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The Rescuers (New York Review Books Children's Collection) [Hardcover]

Margery Sharp
3.0 out of 5 stars  See all reviews (1 customer review)

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Book Description

15 Aug 2011 New York Review Books Children's Collection
MISS BIANCA IS A WHITE MOUSE OF GREAT BEAUTY and supreme self-confidence, who, courtesy of her excellent young friend, the ambassador’s son, resides luxuriously in a porcelain pagoda painted with violets, primroses, and lilies of the valley. Miss Bianca would seem to be a pampered creature, and not, you would suppose, the mouse to dispatch on an especially challenging and extraordinarily perilous mission. However, it is precisely Miss Bianca that the Prisoners’ Aid Society picks for the job of rescuing a Norwegian poet imprisoned in the legendarily dreadful Black Castle (we all know, don’t we, that mice are the friends of prisoners, tending to their needs in dungeons and oubliettes everywhere). Miss Bianca, after all, is a poet too, and in any case she is due to travel any day now by diplomatic pouch to Norway. There Miss Bianca will be able to enlist one Nils, known to be the bravest mouse in the land, in a desperate and daring endeavor that will take them, along with their trusty companion Bernard, across turbulent seas and over the paws and under the maws of cats into one of the darkest places known to man or mouse. It will take everything they’ve got and a good deal more to escape
with their own lives, not to mention the poet.

Margery Sharp’s classic tale of pluck, luck, and derring-do is amply and beautifully illustrated by the great Garth Williams.

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Product details

  • Hardcover: 149 pages
  • Publisher: New York Review of Books (15 Aug 2011)
  • Language: English
  • ISBN-10: 1590174607
  • ISBN-13: 978-1590174609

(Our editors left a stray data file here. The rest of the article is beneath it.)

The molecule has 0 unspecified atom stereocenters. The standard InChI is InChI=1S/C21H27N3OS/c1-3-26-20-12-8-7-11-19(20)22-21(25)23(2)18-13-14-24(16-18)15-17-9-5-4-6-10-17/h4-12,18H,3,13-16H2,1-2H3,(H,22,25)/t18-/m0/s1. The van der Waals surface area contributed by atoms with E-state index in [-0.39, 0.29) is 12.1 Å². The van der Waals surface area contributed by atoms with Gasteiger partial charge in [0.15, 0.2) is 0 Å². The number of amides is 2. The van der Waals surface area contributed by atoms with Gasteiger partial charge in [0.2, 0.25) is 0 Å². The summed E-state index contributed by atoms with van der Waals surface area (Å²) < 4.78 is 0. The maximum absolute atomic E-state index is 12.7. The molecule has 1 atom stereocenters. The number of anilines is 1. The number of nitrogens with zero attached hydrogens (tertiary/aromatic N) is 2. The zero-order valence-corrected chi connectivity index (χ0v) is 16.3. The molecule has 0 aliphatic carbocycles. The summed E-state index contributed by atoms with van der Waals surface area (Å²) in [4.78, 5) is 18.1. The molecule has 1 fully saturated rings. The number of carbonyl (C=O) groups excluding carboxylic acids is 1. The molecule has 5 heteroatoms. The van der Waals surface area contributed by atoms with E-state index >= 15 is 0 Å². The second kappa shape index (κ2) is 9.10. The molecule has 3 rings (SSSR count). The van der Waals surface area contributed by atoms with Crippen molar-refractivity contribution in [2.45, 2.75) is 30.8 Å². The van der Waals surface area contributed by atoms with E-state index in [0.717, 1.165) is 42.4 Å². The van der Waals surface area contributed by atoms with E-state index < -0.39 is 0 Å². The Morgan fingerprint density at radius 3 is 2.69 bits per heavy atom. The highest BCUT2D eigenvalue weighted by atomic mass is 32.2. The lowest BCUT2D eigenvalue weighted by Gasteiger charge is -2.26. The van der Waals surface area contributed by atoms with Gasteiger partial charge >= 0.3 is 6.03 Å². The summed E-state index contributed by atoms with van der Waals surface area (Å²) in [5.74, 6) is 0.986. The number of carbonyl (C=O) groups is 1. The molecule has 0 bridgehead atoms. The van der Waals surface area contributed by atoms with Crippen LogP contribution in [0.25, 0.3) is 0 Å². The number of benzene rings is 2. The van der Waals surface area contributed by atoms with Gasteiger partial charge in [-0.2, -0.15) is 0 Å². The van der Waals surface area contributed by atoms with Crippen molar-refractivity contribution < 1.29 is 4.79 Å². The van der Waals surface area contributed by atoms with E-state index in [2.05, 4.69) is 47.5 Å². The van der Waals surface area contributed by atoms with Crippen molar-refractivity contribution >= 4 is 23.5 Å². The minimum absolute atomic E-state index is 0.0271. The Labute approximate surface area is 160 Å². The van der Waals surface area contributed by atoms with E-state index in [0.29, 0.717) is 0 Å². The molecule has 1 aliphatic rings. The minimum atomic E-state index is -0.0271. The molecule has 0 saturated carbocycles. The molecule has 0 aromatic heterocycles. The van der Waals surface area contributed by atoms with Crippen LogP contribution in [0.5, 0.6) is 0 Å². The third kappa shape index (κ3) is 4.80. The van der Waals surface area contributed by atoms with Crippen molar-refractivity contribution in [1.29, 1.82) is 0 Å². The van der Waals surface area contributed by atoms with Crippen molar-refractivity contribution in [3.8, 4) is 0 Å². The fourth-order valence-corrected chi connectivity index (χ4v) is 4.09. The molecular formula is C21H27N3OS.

• Product Dimensions: 21.8 x 14.7 x 1.8 cm
  • Average Customer Review: 3.0 out of 5 stars  See all reviews (1 customer review)
  • Amazon Bestsellers Rank: 538,477 in Books (See Top 100 in Books)

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Product Description


"A devastating mixture of magic and fantasy."
Evening News

“Margery Sharp is an adept describer of situations; whether comic or merely piquant, embarrassing or exciting. Her dialogue is brilliant, uncannily true. Her taste is excellent: she is an excellent story teller”
The Tatler

--This text refers to an out of print or unavailable edition of this title.

From the Back Cover

"You can't cheer a prisoner in the
Black Castle," said the old mouse.
"But you can get him out," said the chairwoman.

Silence falls among the mice at the meeting of the Prisoner's Aid Society when the chairwoman makes her daring suggestion. Who would be brave enough to rescue a prisoner from the terrible Black Castle? It's time to turn to – Miss Bianca!

"A devastating mixture of magic and fantasy."
'Evening News'

--This text refers to an out of print or unavailable edition of this title.

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Customer Reviews

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Most Helpful Customer Reviews
4 of 5 people found the following review helpful
3.0 out of 5 stars No Illustrations! 1 Jun 2011
Format:Paperback|Verified Purchase